Companies must take care not to upgrade and replace technology products too quickly, lest their complexity overtakes the speed with which consumers learn to use them. In a new paper, Wharton's Robert Meyer and Shengui Zhao, along with Singapore Management University's Jin Han, point out that consumers' decisions to buy new products fall into a "paradox of enhancement," in which the consumer purchases next-generation products expecting to benefit enormously from new features, only to be discouraged from using them because they are overwhelmingly complex. The authors say consumers' purchase decisions are informed by overly optimistic beliefs about the value of the latest upgrades. Conversely, the researchers note that people who buy new and enhanced products to avoid product deterioration—as opposed to obsolescence—are less inclined to acquire next-generation products. The complexity of products often compels consumers to seek advice on purchasing decisions from a spouse, friends, associates, salespeople, or published experts, according to Wharton marketing professor Barbara Kahn. Their are various approaches companies can take to draw customers—specifically, average users—to their products: Branding is one strategy, while increasing consumer-support capabilities is another. Wharton marketing professor Peter Fader recommends consumers disregard new product upgrades until they are used by early adopters. Wharton IT director Kendall Whitehouse expects simplicity to become a key factor in consumers' purchase decisions, and foresees the emergence of products that are easier to use yet more sophisticated in terms of design and capabilities; broader user interface standardization will be part of this trend.
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  • "Researchers Advance Versatile Tech"
    The Pitt News (10/03/05); Medici, Andy

    The University of Pittsburgh held a special event Sept. 28, 2005, commemorating the creation of the Radio Frequency Identification Center for Excellence. Officials from approximately 30 organizations attended the gathering and were treated to demonstrations of RFID technology. As part of one demonstration, groceries embedded with RFID tags were purchased without removing the items from a shopping cart. "We walked it past a checkout station, and everything was rung up without taking it out of the cart," says Marlin Mickle, director of the center, who is also a professor of electrical, industrial, and computer engineering at the university. Mickle says there are numerous possibilities for using RFID for homeland security, medical research, and communications, but more research needs to be performed before it is applied in certain, life-critical circumstances. The center consolidates the university's research in RFID, and Gerald Holder, dean of the School of Engineering, said it "will be a powerhouse of creativity and technological innovation that should lead to significant improvements in the economy and simplify the lives of consumers."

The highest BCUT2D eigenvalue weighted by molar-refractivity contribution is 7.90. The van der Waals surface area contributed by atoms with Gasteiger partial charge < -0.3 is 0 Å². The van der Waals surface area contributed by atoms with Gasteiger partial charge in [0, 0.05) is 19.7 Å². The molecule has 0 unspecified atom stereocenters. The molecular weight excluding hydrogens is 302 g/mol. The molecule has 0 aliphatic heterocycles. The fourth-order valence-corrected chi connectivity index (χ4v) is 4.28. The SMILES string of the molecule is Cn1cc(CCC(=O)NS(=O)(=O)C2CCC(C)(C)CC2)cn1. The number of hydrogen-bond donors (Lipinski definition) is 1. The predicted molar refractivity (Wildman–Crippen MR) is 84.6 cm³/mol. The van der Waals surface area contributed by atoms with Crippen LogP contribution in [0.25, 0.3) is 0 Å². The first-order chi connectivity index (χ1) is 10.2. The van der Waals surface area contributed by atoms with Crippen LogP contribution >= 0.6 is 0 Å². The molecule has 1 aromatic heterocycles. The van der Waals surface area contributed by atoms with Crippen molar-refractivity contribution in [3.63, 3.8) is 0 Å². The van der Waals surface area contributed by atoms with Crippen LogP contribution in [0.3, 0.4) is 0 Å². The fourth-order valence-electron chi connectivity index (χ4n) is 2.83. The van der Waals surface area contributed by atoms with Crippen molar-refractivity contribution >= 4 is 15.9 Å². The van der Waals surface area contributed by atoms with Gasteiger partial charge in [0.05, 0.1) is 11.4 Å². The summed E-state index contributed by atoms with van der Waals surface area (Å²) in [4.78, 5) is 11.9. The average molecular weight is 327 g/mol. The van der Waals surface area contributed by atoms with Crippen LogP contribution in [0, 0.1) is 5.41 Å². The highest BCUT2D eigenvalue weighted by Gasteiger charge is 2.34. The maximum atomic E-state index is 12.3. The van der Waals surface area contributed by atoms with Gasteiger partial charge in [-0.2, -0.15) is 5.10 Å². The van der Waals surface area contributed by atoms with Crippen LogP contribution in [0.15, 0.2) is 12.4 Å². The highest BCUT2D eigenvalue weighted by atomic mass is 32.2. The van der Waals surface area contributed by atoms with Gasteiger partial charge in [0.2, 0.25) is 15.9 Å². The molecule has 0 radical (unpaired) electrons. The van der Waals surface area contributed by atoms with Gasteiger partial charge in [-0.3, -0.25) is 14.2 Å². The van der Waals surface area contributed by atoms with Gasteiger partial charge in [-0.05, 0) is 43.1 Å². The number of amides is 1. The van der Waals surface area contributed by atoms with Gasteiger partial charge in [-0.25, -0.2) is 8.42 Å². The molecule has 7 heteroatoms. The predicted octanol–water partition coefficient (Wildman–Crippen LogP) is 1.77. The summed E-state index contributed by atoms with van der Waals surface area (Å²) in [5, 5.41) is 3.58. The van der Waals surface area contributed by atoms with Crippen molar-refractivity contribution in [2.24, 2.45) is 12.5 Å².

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  • "Devices Help the Blind Cross Tech Divide"
    CNet (10/05/05); Singer, Michael

    The Smithsonian Institution estimates that assistive technology constitutes a $5.4 billion market, which is being fueled by the aging populations of industrialized nations as well as a government initiative to address the requirements of special needs groups. Examples of recent assistive technology products include software from Eatoni that enables visually impaired users to read email on cellular phones, and an AgentSheets device that helps the handicapped use public transport by tracking GPS-equipped buses, notifying users when the bus they want is coming, providing audio and visual cues to help them board, and telling passengers when they have reached their destination. HumanWare's Trekker, meanwhile, is a GPS-based talking personal guide for the blind that provides digital maps. There are also refreshable Braille displays that allow the blind to read information displayed on a computer screen. The World Health Organization says that between 750 million and 1 billion people worldwide suffer some type of mobile, cognitive, speech, vision, or hearing disability, while 2002 census figures indicate that over 54 million U.S. residents are disabled in some way, a number that will undoubtedly increase with the impending retirement of baby boomers. Major tech companies developing or supporting assistive technologies include IBM, Microsoft, Hewlett-Packard, Dell, and Apple, while smaller companies such as Electronic Vision Access Solutions (EVAS) derive much of their business from clients in the federal and state governments. EVAS, for instance, has a contract with Dell to develop customized PC technology for veterans participating in rehab programs for the visually impaired through the Department of Veterans Affairs.